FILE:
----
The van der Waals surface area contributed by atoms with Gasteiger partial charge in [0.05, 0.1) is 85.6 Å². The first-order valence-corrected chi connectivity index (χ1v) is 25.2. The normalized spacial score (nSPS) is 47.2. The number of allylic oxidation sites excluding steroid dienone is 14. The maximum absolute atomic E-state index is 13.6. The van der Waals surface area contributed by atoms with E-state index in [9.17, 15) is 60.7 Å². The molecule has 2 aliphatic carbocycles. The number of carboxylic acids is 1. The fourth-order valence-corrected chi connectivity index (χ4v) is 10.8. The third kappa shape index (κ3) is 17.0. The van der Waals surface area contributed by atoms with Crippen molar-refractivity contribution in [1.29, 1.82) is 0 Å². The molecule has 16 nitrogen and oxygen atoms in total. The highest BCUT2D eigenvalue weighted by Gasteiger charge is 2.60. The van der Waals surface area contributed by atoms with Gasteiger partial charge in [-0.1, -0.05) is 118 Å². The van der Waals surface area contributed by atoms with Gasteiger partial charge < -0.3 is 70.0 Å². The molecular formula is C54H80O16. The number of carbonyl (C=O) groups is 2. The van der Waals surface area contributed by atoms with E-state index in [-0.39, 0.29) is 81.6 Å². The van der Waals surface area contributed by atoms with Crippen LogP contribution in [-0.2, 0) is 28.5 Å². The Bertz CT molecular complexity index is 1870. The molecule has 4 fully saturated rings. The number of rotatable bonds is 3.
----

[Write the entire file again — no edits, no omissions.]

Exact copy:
The van der Waals surface area contributed by atoms with Gasteiger partial charge in [0.05, 0.1) is 85.6 Å². The first-order valence-corrected chi connectivity index (χ1v) is 25.2. The normalized spacial score (nSPS) is 47.2. The number of allylic oxidation sites excluding steroid dienone is 14. The maximum absolute atomic E-state index is 13.6. The van der Waals surface area contributed by atoms with E-state index in [9.17, 15) is 60.7 Å². The molecule has 2 aliphatic carbocycles. The number of carboxylic acids is 1. The fourth-order valence-corrected chi connectivity index (χ4v) is 10.8. The third kappa shape index (κ3) is 17.0. The van der Waals surface area contributed by atoms with Crippen molar-refractivity contribution in [1.29, 1.82) is 0 Å². The molecule has 16 nitrogen and oxygen atoms in total. The highest BCUT2D eigenvalue weighted by Gasteiger charge is 2.60. The van der Waals surface area contributed by atoms with Gasteiger partial charge in [-0.1, -0.05) is 118 Å². The van der Waals surface area contributed by atoms with Gasteiger partial charge < -0.3 is 70.0 Å². The molecular formula is C54H80O16. The number of carbonyl (C=O) groups is 2. The van der Waals surface area contributed by atoms with E-state index in [-0.39, 0.29) is 81.6 Å². The van der Waals surface area contributed by atoms with Crippen LogP contribution in [-0.2, 0) is 28.5 Å². The Bertz CT molecular complexity index is 1870. The molecule has 4 fully saturated rings. The number of rotatable bonds is 3.